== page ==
Marine Link
Monday, November 20, 2017

IMO Moving Towards a Global Climate Agreement

October 27, 2017

IMO Secretary-General Kitack Lim (Photo courtesy of The Federal Ministry of Transport and Digital Infrastructure)

IMO Secretary-General Kitack Lim (Photo courtesy of The Federal Ministry of Transport and Digital Infrastructure)

 The International Maritime Organization (IMO) has taken its second step towards a global climate agreement for shipping. After a week of negotiations, the member States return with much homework before the final negotiations in April 2018, when the initial strategy is to be adopted.

 
The IMO member States agreed this summer on a structure for the initial climate strategy involving, inter alia, the setting of a vision and a level of ambition for the efforts to be made globally to reduce shipping’s contribution to greenhouse gas emissions.
 
During this week’s negotiations, the IMO has embarked on the specific contents of the strategy. Major outstanding issues continue to be how to specifically formulate the Organisation’s climate vision and level of ambition in this area. '
 
More progress has, on the other hand, been made with the consideration of specific reduction measures in the short, the medium and the long term, which may, inter alia, result in stricter requirements for ships’ energy efficiency.
 
Director General Andreas Nordseth from the Danish Maritime Authority said: "I am pleased about the progress made in the negotiations during this week’s meeting in London. We on the Danish side are still striving to reach an ambitious agreement on shipping’s contribution to reductions of greenhouse gas emissions.”
 
The result of this week’s negotiations is a text with several different elements and possibilities as regards the vision, level of ambition and reduction measures. Each individual member State will have to work on these elements up to the final negotiations in April 2018.
 
Andreas Nordseth said: " It is decisive that we achieve global solutions to the climate challenge. That will require debate on a wide range of issues some of which are quite challenging, but which the 172 IMO member States must reach an agreement on. As expected, this week's negotiations have indeed been difficult, an will continue to be so during the final phase in April next year. On the other hand, it is very positive to see many member States as well as both industry and NGO's pushing for a high level of ambition. Now, we need to keep the intense efforts up in order to achieve an ambitious strategy which will demonstrate the continued determination of the IMO to reducing greenhouse gas emissions.”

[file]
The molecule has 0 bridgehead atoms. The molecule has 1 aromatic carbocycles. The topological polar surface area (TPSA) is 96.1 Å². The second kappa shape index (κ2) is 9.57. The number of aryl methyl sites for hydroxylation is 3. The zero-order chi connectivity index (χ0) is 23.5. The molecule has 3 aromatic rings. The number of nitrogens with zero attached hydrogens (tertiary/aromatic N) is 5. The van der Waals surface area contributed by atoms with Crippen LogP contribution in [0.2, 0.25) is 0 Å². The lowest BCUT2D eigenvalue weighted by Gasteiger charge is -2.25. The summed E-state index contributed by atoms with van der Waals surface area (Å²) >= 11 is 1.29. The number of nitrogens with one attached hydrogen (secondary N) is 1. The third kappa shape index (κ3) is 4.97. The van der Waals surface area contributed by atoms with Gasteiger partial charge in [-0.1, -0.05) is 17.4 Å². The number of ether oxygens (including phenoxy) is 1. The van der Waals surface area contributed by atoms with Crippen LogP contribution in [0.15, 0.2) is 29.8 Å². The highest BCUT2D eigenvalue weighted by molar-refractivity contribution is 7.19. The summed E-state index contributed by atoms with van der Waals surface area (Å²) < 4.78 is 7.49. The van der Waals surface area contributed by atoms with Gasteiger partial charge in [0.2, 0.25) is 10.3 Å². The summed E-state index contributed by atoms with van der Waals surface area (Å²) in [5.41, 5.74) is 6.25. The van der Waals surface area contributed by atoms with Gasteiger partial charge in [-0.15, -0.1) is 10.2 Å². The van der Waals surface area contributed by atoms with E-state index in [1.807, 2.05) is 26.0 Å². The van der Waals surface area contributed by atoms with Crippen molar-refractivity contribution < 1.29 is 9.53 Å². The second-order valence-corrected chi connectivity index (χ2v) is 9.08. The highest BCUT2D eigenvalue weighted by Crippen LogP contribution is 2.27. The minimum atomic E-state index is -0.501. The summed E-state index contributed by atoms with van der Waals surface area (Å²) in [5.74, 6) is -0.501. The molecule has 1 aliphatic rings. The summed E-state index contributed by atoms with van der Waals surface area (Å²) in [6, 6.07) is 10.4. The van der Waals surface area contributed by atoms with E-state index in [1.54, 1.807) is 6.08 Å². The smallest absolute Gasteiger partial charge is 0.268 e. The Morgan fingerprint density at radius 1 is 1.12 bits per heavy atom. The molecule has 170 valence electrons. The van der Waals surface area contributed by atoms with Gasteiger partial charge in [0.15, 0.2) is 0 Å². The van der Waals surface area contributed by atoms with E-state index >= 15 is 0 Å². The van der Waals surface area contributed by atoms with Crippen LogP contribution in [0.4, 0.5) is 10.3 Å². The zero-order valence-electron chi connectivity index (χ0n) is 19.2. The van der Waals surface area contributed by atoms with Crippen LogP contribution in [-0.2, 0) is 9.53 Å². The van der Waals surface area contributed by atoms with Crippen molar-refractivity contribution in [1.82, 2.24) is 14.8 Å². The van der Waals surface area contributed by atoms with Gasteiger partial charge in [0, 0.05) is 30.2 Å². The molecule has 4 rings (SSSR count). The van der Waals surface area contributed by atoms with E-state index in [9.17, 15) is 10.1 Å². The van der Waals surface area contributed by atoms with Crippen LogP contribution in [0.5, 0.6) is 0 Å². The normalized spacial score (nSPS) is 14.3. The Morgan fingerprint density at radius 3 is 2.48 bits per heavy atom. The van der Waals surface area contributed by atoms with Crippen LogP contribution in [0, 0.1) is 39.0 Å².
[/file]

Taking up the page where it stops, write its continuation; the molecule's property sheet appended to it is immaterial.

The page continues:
The entire text is to be considered once again in April 2018 with a view to adoption of the initial strategy in connection with the next session of the IMO Marine Environment Protection Committee (MEPC).
 
In 2016, the IMO decided that the final climate strategy is to be adopted in 2023 and that the initial climate strategy for shipping is to be ready in 2018.
 
The IMO has for many years been working on technical measures to promote shipping’s energy efficiency, and in 2011 the Organisation established standards for new ships’ energy efficiency. Recently, the IMO has decided that, from 2019, ships must submit information to the IMO annually about their total fuel consumption, distance travelled and period spent at sea.​
 
Maritime Reporter Magazine Cover Nov 2017 - The Workboat Edition

Maritime Reporter and Engineering News’ first edition was published in New York City in 1883 and became our flagship publication in 1939. It is the world’s largest audited circulation magazine serving the global maritime industry, delivering more insightful editorial and news to more industry decision makers than any other source.

Subscribe
Maritime Reporter E-News subscription

Maritime Reporter E-News is the subsea industry's largest circulation and most authoritative ENews Service, delivered to your Email three times per week

Subscribe for Maritime Reporter E-News